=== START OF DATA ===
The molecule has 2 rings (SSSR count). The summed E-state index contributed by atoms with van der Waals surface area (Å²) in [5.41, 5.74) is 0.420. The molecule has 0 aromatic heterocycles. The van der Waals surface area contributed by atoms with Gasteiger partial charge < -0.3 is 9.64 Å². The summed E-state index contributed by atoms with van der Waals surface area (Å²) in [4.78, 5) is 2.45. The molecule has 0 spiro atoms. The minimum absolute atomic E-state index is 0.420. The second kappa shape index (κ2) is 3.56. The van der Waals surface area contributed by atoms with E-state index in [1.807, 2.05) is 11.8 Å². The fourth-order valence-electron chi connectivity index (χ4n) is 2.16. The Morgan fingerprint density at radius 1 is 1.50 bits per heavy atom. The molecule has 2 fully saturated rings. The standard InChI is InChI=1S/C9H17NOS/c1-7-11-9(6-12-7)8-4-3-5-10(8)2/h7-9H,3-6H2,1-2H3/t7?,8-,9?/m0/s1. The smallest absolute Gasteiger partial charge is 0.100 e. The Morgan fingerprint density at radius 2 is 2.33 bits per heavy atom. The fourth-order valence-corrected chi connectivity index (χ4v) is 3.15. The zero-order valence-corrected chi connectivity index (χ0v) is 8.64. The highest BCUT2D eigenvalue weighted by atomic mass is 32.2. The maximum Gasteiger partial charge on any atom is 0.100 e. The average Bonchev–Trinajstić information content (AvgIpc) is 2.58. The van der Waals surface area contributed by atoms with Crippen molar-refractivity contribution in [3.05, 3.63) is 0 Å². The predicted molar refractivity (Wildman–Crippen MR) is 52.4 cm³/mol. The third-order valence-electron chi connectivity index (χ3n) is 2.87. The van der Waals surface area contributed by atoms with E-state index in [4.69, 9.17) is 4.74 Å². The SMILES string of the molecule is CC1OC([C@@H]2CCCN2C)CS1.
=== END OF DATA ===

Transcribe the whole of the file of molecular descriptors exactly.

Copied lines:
The molecule has 2 rings (SSSR count). The summed E-state index contributed by atoms with van der Waals surface area (Å²) in [5.41, 5.74) is 0.420. The molecule has 0 aromatic heterocycles. The van der Waals surface area contributed by atoms with Gasteiger partial charge < -0.3 is 9.64 Å². The summed E-state index contributed by atoms with van der Waals surface area (Å²) in [4.78, 5) is 2.45. The molecule has 0 spiro atoms. The minimum absolute atomic E-state index is 0.420. The second kappa shape index (κ2) is 3.56. The van der Waals surface area contributed by atoms with E-state index in [1.807, 2.05) is 11.8 Å². The fourth-order valence-electron chi connectivity index (χ4n) is 2.16. The Morgan fingerprint density at radius 1 is 1.50 bits per heavy atom. The molecule has 2 fully saturated rings. The standard InChI is InChI=1S/C9H17NOS/c1-7-11-9(6-12-7)8-4-3-5-10(8)2/h7-9H,3-6H2,1-2H3/t7?,8-,9?/m0/s1. The smallest absolute Gasteiger partial charge is 0.100 e. The Morgan fingerprint density at radius 2 is 2.33 bits per heavy atom. The fourth-order valence-corrected chi connectivity index (χ4v) is 3.15. The zero-order valence-corrected chi connectivity index (χ0v) is 8.64. The highest BCUT2D eigenvalue weighted by atomic mass is 32.2. The maximum Gasteiger partial charge on any atom is 0.100 e. The average Bonchev–Trinajstić information content (AvgIpc) is 2.58. The van der Waals surface area contributed by atoms with Crippen molar-refractivity contribution in [3.05, 3.63) is 0 Å². The predicted molar refractivity (Wildman–Crippen MR) is 52.4 cm³/mol. The third-order valence-electron chi connectivity index (χ3n) is 2.87. The van der Waals surface area contributed by atoms with E-state index in [4.69, 9.17) is 4.74 Å². The SMILES string of the molecule is CC1OC([C@@H]2CCCN2C)CS1.